Newcomer Sagan makes immediate mark with first Tour de France win

Peter Sagan of Slovakia crosses the line ahead of the yellow jersey of Fabian Cancellara on the first stage of the 2012 Tour de France.

Story highlights

  • Peter Sagan wins first stage of the Tour de France
  • Slovakian outsprinted Fabian Cancellara and Edvald Boasson Hagen
  • Cancellara keeps race leader's yellow jersey
  • Pre-race favorite Bradley Wiggins remains in second place

Peter Sagan of Slovakia marked his debut in the Tour de France by winning the first stage of this year's race in Seraing Sunday.

The 22-year-old Liquigas rider underlined his reputation as the rising star of the peloton by outsprinting Fabian Cancellara and Edvald Boasson Hagen of Norway after a tough uphill finish to the 198km stage from Liege.

Swiss Cancellara kept the race leader's yellow jersey he claimed after winning the opening prologue Saturday.

Pre-race favorite Bradley Wiggins of Team Sky finished in a whittled down bunch given the same time as the leading three, which also included defending champions Cadel Evans of Australia.

The globalization of the Tour de France

A series of crashes and incidents involving errant spectators made for a difficult finish to the stage for the 198 riders.

After the early breakaway was caught on the outskirts of Seraing, the pace went up as riders made their bid for stage glory.

Sylvain Chavanel of France, who took third in the prologue in Liege behind Cancellara and Wiggins, made an initial attack, but it was RadioShack's Cancellara who split the field.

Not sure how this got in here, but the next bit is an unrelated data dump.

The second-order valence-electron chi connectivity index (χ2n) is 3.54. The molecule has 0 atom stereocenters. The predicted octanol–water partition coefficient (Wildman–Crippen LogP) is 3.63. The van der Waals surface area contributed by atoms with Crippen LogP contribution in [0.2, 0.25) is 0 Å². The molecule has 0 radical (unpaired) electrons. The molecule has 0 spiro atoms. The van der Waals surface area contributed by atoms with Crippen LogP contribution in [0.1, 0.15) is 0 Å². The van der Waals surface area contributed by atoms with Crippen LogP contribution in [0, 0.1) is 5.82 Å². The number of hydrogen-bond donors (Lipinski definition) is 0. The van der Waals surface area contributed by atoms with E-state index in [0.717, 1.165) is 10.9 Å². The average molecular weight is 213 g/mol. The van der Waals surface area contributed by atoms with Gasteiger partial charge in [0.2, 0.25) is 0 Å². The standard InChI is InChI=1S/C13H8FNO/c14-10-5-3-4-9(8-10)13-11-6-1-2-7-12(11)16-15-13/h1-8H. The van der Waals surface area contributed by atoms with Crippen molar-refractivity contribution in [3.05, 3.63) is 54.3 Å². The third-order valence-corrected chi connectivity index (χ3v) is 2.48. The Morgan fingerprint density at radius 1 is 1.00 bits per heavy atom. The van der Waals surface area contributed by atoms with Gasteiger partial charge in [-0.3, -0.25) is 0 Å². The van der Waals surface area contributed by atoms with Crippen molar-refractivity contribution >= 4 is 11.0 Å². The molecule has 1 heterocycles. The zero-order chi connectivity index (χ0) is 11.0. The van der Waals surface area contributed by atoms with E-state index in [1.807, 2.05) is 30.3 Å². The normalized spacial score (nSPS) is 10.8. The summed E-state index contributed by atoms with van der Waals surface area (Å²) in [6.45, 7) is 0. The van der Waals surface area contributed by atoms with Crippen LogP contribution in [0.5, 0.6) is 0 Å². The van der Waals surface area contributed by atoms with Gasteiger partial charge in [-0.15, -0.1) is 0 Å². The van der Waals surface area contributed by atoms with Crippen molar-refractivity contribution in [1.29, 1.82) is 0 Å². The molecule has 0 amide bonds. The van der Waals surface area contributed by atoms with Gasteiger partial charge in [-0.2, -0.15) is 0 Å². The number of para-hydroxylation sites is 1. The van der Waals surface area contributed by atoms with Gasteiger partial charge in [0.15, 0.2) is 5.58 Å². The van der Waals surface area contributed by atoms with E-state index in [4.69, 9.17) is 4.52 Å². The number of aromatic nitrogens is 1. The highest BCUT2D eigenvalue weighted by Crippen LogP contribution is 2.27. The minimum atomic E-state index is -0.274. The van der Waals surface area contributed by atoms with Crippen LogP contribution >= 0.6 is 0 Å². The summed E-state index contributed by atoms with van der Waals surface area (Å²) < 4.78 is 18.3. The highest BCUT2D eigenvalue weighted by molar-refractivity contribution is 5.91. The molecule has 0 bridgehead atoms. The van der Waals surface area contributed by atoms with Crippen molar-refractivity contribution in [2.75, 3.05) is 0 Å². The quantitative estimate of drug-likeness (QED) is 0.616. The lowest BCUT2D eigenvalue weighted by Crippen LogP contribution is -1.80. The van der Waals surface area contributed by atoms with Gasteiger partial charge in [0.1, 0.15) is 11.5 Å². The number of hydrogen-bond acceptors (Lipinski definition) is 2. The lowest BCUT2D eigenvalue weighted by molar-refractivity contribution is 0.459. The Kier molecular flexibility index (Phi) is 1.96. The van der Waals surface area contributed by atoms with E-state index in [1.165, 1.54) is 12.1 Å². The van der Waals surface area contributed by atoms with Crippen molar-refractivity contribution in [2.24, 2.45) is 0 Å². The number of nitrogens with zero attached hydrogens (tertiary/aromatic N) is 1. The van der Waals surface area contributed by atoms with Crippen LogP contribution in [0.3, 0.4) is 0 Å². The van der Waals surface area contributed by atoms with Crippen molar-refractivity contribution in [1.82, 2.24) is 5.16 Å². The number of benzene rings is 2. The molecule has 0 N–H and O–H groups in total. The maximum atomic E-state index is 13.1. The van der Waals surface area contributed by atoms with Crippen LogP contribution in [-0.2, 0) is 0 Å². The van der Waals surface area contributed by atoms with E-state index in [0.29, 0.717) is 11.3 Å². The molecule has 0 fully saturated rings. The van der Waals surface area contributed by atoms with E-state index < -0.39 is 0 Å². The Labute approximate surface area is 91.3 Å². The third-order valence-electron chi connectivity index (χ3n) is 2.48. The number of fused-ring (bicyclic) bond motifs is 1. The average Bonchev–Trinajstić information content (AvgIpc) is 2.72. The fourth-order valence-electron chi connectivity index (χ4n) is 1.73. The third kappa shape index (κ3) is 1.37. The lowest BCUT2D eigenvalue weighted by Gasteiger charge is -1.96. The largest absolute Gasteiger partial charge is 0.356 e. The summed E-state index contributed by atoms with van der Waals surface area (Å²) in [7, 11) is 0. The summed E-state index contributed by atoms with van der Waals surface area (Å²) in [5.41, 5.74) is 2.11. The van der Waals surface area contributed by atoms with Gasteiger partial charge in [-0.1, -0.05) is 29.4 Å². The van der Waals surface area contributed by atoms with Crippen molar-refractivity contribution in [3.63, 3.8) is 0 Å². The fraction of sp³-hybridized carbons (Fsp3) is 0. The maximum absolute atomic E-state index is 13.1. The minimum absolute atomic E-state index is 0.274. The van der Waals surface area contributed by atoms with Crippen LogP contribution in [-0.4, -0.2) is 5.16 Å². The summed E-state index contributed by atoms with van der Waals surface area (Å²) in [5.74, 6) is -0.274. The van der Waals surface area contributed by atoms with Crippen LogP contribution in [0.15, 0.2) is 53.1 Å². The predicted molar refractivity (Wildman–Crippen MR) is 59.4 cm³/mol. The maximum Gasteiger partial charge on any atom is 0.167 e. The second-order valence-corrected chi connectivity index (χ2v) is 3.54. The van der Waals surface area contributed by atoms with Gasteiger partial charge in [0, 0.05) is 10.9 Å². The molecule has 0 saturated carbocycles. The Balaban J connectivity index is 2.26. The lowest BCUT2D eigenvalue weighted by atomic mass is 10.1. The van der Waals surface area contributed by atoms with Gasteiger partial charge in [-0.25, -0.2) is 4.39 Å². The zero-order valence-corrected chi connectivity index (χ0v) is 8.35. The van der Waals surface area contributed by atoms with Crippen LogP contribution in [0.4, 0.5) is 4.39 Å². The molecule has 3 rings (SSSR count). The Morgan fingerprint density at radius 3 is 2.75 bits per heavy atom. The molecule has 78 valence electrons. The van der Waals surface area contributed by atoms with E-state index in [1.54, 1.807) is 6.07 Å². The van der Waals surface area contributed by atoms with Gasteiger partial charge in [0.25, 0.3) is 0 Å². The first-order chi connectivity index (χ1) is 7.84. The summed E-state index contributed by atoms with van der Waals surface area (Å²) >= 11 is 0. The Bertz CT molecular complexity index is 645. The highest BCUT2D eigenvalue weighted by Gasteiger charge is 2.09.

Sagan reacted immediately to join him at the front before Team Sky's Boasson Hagen bridged the gap.

Showing a coolness which belied his inexperience, Sagan timed his final burst perfectly to cross the line with his arms raised in triumph.

He came into the Tour as the favorite to claim the green points jersey, having won five of the eight stages of this year's Tour of California and shown his versatility in other races.

But it is his first appearance in cycling's most famous competition and his early victory will put him under the media spotlight.

"I'm very happy, especially after yesterday's incident at the prologue," said Sagan, referring to losing time when he nearly came off on a sharp turn.

"My legs were feeling better today. I want to thank my teammates, they did a lot of good work in the last kilometers."

Monday's stage takes the riders from Vise to Tournai over 207.5km and is expected to favor sprinters such as Britain's Mark Cavendish, who has won 20 stages of the Tour de France.